It started as a newspaper, became a bland magazine after the turn of the century, then went through a radical redesign after WWII, becoming a modern, stylish journal that was recognizably related to the mag we have today.

    There is some FASCINATING stuff, both technology-wise and socio-historically.

    Like, letters to the editor during and after the Civil War. The magazine was progressive and modern and pro-Union; this rubbed some loyal readers the wrong way. After the war there was a call for mutual respect.

    There were two eruptions of the Water Engine scam. Not, in these cases, gasoline-to-water pills, but charlatans trying to get suckers to invest in a steam engine that ran on “cold” water vapor. (Paraphrasing: “Imagine the savings in fuel if locomotives ran on cold steam! The coal trust doesn’t want us to know the truth!”) SciAm warned people not to fall for it.

    Notices of a government pamphlet on how to get cheap fats into your diet. Healthful, nutritious fat. Mmmm, fat!

    The “recent patents” page had one entry, mid-19th-century, that fascinated me: A remotely reporting thermometer. It sent out temperature readings by telegraph. It wouldn’t have been too hard to make a remotely reporting wind gauge and baometer. Imagine if those units were stuck in train depots across the country, with the feeds going to a room full of maps and chalkboards. Steampunk-age storm-system tracking!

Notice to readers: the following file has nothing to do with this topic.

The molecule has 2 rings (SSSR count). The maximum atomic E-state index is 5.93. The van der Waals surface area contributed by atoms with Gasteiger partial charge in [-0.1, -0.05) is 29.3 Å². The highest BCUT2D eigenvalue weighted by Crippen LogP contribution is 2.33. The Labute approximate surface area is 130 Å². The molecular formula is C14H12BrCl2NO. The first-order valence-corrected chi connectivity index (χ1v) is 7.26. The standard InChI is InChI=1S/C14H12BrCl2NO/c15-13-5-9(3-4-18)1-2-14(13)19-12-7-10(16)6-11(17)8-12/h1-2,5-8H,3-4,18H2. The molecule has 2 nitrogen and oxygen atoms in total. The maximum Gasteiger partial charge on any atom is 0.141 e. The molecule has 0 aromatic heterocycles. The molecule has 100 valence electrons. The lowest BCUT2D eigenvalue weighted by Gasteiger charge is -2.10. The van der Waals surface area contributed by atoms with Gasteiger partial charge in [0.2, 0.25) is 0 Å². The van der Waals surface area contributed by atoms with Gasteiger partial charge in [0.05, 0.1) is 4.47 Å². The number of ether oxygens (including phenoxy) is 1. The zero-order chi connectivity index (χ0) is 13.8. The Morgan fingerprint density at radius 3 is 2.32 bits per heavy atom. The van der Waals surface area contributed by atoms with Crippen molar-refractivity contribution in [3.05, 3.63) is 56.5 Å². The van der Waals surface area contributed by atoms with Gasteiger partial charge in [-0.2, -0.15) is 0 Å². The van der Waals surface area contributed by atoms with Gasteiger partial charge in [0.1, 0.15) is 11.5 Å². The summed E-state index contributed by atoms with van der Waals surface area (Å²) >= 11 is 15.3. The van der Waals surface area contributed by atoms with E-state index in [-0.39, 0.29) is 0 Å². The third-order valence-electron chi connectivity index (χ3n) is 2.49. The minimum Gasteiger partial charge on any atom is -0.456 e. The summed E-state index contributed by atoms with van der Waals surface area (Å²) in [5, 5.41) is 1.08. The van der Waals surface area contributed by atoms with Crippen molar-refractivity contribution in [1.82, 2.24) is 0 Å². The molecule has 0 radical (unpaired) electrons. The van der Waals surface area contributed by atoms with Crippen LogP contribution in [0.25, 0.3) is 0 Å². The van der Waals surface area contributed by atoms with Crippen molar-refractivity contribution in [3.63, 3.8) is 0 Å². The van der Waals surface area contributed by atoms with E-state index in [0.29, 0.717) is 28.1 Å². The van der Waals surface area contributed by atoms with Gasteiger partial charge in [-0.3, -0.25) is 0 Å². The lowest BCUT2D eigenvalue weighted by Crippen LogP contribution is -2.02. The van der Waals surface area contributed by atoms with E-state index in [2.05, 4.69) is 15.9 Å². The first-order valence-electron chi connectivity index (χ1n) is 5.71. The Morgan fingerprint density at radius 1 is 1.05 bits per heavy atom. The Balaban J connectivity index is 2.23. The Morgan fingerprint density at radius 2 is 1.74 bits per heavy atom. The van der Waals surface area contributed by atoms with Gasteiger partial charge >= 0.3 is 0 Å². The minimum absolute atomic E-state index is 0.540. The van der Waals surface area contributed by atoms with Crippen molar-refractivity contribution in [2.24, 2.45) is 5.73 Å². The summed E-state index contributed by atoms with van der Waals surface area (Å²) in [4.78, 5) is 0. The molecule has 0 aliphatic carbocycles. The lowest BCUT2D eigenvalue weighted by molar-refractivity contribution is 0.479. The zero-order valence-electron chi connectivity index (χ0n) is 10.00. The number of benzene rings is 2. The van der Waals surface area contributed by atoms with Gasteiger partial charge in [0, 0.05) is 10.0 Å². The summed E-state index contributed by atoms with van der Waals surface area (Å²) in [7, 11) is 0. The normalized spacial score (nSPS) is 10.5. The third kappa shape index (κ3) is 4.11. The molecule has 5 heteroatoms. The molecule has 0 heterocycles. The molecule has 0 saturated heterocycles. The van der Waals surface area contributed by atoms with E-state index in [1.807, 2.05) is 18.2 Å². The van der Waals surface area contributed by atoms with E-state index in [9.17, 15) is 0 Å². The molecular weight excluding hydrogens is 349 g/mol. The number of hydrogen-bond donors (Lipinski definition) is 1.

5. Scientific American was the best mag ever back in the 60’s – 80’s and I read it cover to cover every month. When they sold out to Holtsbrinck, it went downhill fast. It seemed that they ordered authors to pull back on the science in favor of gee-whiz, and shortened articles to the point that they always seemed to end right after the introductory material. I haven’t read it since.

    But to this day, the best thing anyone interested in science can do is obtain collected editions of the old Martin Gardner and Amateur Scientist columns. Those were golden.

  6. The SA claims that the moustache came from Mexico:

    Moustaches were apparently the mullets of the 1800s:
    Mouitacl1″ •• After  all  that  has been  said  against the moustache  we  would  not  condemn a man  8S a conth’med  villian because  he  wears  a  long black  or  red whisk  between  his  nose  and mouth.  It’s a  sorry  sigbt,  we know,  but we would  rather  pity  the  wearer  or  give  him a  passing  kick,  than go  so  far  as to  advise  a refusal  to  him  of  a trlftlng  loan  to  buy a glus of beer.  They  are very  useful  to sop  up  “ra­vy  or  bu tter  at  the  d inner  table.

  7. Aw.  I  immediately set out to find “Metamagical Themas”.  Apparently only the really old ones are free.

  8. The last time I levitated a haystack, some wise acres had to investigate and proved that I used mono-filament line and a winch.  Not very sporting of them.

  9. Dammit.  Why the arbitrary 1909 cutoff instead of the logical copyright-based 1922?

    I see that there’s an article that mentions an ancestor of mine (and it’s about “Super Zeppelins” too!) but it’s 1916.  Now I’m going to have to get off my ass and go to the library.  Thanks, Boing Boing!

  10. Speaking of Samuel Morse and his telegraph, did you know that Morse was a professor of painting at NYU who introduced teenage Mathew Brady to the cutting-edge daguerrotype, and Brady subsequently spent all his money photo-documenting in shocking detail the bloody battlefields of the Civil War, becoming the father of photojournalism?